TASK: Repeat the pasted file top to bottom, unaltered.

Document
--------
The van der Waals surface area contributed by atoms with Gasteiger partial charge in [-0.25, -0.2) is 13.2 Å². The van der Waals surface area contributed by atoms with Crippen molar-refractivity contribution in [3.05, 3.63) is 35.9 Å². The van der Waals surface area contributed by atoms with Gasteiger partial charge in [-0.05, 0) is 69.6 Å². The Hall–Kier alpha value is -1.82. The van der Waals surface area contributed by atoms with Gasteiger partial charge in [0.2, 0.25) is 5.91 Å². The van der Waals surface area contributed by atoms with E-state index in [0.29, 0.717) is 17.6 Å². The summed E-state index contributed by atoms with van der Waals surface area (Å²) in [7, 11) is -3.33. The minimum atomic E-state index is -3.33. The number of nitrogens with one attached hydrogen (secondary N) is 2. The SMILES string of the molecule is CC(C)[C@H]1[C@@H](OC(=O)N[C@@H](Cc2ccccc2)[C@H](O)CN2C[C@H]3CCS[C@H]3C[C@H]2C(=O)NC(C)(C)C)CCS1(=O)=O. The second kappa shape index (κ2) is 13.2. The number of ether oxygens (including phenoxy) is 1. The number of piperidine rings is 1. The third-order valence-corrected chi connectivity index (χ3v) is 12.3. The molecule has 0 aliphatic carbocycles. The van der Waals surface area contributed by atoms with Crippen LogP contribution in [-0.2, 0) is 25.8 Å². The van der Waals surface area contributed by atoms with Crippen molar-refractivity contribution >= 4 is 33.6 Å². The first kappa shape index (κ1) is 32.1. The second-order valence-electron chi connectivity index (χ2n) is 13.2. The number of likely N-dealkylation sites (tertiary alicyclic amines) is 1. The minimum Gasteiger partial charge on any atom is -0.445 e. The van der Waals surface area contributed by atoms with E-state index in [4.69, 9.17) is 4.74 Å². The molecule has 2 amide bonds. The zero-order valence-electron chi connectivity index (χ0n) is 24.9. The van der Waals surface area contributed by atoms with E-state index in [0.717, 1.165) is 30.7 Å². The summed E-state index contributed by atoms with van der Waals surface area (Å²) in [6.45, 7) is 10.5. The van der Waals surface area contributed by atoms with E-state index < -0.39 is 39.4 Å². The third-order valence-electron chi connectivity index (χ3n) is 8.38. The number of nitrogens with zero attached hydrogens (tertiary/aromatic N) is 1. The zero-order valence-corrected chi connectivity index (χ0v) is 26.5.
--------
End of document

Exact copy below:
The van der Waals surface area contributed by atoms with Gasteiger partial charge in [-0.25, -0.2) is 13.2 Å². The van der Waals surface area contributed by atoms with Crippen molar-refractivity contribution in [3.05, 3.63) is 35.9 Å². The van der Waals surface area contributed by atoms with Gasteiger partial charge in [-0.05, 0) is 69.6 Å². The Hall–Kier alpha value is -1.82. The van der Waals surface area contributed by atoms with Gasteiger partial charge in [0.2, 0.25) is 5.91 Å². The van der Waals surface area contributed by atoms with E-state index in [0.29, 0.717) is 17.6 Å². The summed E-state index contributed by atoms with van der Waals surface area (Å²) in [7, 11) is -3.33. The minimum atomic E-state index is -3.33. The number of nitrogens with one attached hydrogen (secondary N) is 2. The SMILES string of the molecule is CC(C)[C@H]1[C@@H](OC(=O)N[C@@H](Cc2ccccc2)[C@H](O)CN2C[C@H]3CCS[C@H]3C[C@H]2C(=O)NC(C)(C)C)CCS1(=O)=O. The second kappa shape index (κ2) is 13.2. The number of ether oxygens (including phenoxy) is 1. The number of piperidine rings is 1. The third-order valence-corrected chi connectivity index (χ3v) is 12.3. The molecule has 0 aliphatic carbocycles. The van der Waals surface area contributed by atoms with Crippen LogP contribution in [-0.2, 0) is 25.8 Å². The van der Waals surface area contributed by atoms with Crippen molar-refractivity contribution >= 4 is 33.6 Å². The first kappa shape index (κ1) is 32.1. The second-order valence-electron chi connectivity index (χ2n) is 13.2. The number of likely N-dealkylation sites (tertiary alicyclic amines) is 1. The minimum Gasteiger partial charge on any atom is -0.445 e. The van der Waals surface area contributed by atoms with E-state index in [4.69, 9.17) is 4.74 Å². The molecule has 2 amide bonds. The zero-order valence-electron chi connectivity index (χ0n) is 24.9. The van der Waals surface area contributed by atoms with E-state index in [0.717, 1.165) is 30.7 Å². The summed E-state index contributed by atoms with van der Waals surface area (Å²) in [6.45, 7) is 10.5. The van der Waals surface area contributed by atoms with E-state index < -0.39 is 39.4 Å². The third-order valence-electron chi connectivity index (χ3n) is 8.38. The number of nitrogens with zero attached hydrogens (tertiary/aromatic N) is 1. The zero-order valence-corrected chi connectivity index (χ0v) is 26.5.